Posted by: SJS | December 4, 2017

Ron 40 is commissioned

In this photo from the National Archives, Squadron (Ron) 40 is commissioned at the New York Naval Shipyard.  Unlike other USN ships, PTs were commissioned as part of an entire squadron.  The photo shows the officers and enlisted men in their dress blues–always an impressive sight to see.  The photo is undated but my guess is that it was snapped sometime in early 1945.

In his final assignment, Red Stahley was assigned to Ron 40 and was part of the crew of PT 589.  His service in this squadron came after the war had formally ended with the surrender of Imperial Japan.  With the hostilities ended, Red’s days in Ron 40 were the easiest days of his PT service.  In the summer of 1945, PT sailors went through a wild roller coaster of emotions as they anticipated being a part of the invasion force that would take the war to the Japanese mainland and then learned of the Japanese surrender in August of that year.  It’s hard to imagine the level of relief they surely felt when they learned that the horrors of war were finally going to end.

 


Responses

  1. Thought you might be interested in this story.
    http://warfarehistorynetwork.com/daily/wwii/from-the-philippines-to-borneo-a-pt-boat-skippers-life/

    • Thanks, GP, I am going to check it out. Sorry for the long, long delay in responding. Fell on the ice in early February, had surgery to repair it, and have been recovering ever since. Way behind on everything. I very much appreciate the lead, Hope all is well.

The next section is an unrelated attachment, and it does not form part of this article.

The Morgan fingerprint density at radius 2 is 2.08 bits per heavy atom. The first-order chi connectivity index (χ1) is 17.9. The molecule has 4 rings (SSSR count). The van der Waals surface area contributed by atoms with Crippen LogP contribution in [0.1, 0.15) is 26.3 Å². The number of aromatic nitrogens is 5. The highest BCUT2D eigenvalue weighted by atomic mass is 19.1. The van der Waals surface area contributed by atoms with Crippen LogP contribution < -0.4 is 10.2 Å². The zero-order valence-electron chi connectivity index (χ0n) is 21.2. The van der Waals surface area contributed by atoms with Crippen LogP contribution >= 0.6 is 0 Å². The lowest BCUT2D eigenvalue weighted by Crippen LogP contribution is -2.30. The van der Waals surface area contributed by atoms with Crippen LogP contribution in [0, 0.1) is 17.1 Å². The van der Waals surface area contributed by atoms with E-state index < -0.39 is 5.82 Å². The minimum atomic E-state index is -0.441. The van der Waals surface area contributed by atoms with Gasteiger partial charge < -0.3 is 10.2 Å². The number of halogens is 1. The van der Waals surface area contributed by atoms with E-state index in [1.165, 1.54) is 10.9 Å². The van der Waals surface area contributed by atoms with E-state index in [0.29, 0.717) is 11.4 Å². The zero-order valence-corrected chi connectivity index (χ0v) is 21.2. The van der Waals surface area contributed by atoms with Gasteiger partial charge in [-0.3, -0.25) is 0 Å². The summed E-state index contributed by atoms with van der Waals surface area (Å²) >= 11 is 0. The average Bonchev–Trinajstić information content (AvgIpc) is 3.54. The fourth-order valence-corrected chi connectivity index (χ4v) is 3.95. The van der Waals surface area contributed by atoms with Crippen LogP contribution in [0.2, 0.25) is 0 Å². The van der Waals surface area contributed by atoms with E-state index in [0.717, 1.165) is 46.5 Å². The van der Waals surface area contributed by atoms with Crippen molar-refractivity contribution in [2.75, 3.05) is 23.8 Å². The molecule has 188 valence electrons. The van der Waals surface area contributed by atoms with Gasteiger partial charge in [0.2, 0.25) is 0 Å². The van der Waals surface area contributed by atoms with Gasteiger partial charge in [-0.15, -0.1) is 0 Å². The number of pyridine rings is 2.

• I’m okay, but it seems I need to keep a closer eye on you! 🙂 Take care and heal!

  2. One can only imagine.

  3. I know exactly what you mean.


Leave a Reply

Fill in your details below or click an icon to log in:

WordPress.com Logo

You are commenting using your WordPress.com account. Log Out /  Change )

Google+ photo

You are commenting using your Google+ account. Log Out /  Change )

Twitter picture

You are commenting using your Twitter account. Log Out /  Change )

Facebook photo

You are commenting using your Facebook account. Log Out /  Change )

Connecting to %s

This site uses Akismet to reduce spam. Learn how your comment data is processed.

Categories

%d bloggers like this: